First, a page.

Iran admits official virus toll is untrue

Residents wear face masks walk on a street after Iranian authorities made it mandatory for all to wear face masks in public following the outbreak of the coronavirus disease. (West Asia News Agency via Reuters)
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Updated 20 October 2020

Iran admits official virus toll is untrue

  • Real figures are higher, health chief says
  • Record 337 COVID-19 deaths in one day

JEDDAH: Iranian authorities have admitted for the first time that their official figures for coronavirus cases do not reflect the true scale of the outbreak.
The admission came as Iran’s daily death toll from COVID-19 again set a record, with 337 fatalities on Monday. The previous high was 279, last Wednesday.
More than 30,000 people have now died from COVID-19 in Iran, and the total number of cases rose on Monday by 4,251 to 534,631.
The real numbers were higher than officially reported, Deputy Health Minister Iraj Harirchi said, primarily due to “testing and reporting protocols.”
Iran was slow to respond to the initial outbreak at the beginning of the year, when clerics encouraged pilgrims to visit religious sites in Mashhad and Qom despite evidence that the virus was already spreading, and it is now the worst affected country in the Middle East.
“In recent days, we have witnessed an unprecedented increase in mortality from the disease,” Health Ministry spokeswoman Sima Sadat Lari said on Monday.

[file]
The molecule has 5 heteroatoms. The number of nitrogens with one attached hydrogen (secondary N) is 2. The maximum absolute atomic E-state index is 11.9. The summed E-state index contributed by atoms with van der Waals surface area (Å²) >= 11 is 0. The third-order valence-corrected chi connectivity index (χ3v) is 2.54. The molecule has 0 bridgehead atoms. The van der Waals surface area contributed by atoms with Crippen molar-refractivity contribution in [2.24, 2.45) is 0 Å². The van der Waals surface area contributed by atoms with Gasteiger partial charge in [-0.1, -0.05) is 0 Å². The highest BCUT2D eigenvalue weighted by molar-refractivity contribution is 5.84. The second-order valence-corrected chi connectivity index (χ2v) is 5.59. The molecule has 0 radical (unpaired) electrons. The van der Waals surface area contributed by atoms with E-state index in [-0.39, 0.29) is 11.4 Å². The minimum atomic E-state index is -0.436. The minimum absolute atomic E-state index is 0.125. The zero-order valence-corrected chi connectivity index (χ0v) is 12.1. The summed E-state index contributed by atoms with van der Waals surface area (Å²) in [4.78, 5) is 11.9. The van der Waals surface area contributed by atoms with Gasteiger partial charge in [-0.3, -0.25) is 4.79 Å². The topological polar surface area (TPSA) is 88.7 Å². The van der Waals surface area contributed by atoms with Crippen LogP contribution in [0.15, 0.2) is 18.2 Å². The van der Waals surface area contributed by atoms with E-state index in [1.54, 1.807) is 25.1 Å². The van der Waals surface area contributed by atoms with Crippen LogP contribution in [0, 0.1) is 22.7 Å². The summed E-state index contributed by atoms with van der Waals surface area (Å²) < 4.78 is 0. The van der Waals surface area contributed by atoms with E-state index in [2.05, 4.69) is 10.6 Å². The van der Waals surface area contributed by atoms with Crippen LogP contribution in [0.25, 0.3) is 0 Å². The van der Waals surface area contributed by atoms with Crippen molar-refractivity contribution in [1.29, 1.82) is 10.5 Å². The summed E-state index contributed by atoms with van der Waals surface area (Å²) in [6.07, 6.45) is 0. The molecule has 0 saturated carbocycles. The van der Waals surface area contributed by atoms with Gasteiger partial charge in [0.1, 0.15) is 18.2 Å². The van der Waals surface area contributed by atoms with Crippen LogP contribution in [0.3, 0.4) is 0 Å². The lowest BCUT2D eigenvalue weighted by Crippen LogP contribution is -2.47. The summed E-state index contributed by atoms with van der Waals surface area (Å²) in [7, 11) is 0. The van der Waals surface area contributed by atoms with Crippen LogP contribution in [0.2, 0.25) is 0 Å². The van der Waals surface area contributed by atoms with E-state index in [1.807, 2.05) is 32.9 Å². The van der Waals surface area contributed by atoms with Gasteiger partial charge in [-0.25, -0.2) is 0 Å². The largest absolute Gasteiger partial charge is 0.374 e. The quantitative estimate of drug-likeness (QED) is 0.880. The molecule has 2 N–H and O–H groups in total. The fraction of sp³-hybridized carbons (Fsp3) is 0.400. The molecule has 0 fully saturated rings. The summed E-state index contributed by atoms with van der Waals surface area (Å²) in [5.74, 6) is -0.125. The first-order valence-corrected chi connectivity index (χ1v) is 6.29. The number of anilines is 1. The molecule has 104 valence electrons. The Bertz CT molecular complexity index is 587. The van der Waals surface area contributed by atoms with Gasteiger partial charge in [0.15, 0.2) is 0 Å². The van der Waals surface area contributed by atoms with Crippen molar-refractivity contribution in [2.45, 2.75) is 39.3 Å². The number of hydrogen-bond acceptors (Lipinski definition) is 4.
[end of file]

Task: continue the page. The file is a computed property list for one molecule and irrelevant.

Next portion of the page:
“The current situation is the result of neglecting to comply with health protocols, reduced use of masks and dangerous social behavior in recent weeks.”
The government has extended restrictions and closures in Tehran, where schools, mosques, shops, restaurants and other public institutions have been closed since Oct. 3. Health officials have warned that daily deaths could hit 600 if Iranians fail to adhere to health protocols.
Mask-wearing has became compulsory in public in Tehran, where the infection rate has been highest, and there are fines for non-compliance. Authorities plan to impose the same restrictions in other large cities with high infection rates.


Zarif ‘desperate’ to blame Saudi Arabia for anything negative that happens in Iran: Al-Jubeir

Updated 01 December 2020

Zarif ‘desperate’ to blame Saudi Arabia for anything negative that happens in Iran: Al-Jubeir

  • “It is not the policy of Saudi Arabia to engage in assasinations; unlike Iran” minister tweeted

RIYADH: Saudi Arabia's Minister of State for Foreign Affairs Adel Al-Jubeir said on Tuesday Mohammad Zarif, Iranian foreign minister, was “desperate” to blame Saudi Arabia for anything negative that happens in Iran.

“Iranian Foreign Minister Zarif is desperate to blame the Kingdom for anything negative that happens in Iran. Will he blame us for the next earthquake or flood?” he tweeted.

“It is not the policy of Saudi Arabia to engage in assasinations; unlike Iran, which has done so since the Khomeini Revolution in 1979. Ask us, and ask many other countries who have lost many of their citizens due to Iran’s criminal and illegal behavior,” he added.

Al-Jubeir's comments come after Iranian nuclear scientist Mohsen Fakhrizadeh was killed in an ambush near Tehran on Friday.

Fakhrizadeh has been described by Western and Israeli intelligence services for years as the leader of a covert atomic bomb programme halted in 2003, which Israel and the United States accuse Tehran of trying to restore in secret.

Iran has blamed external entities, including Israel and an exiled opposition group, for the killing.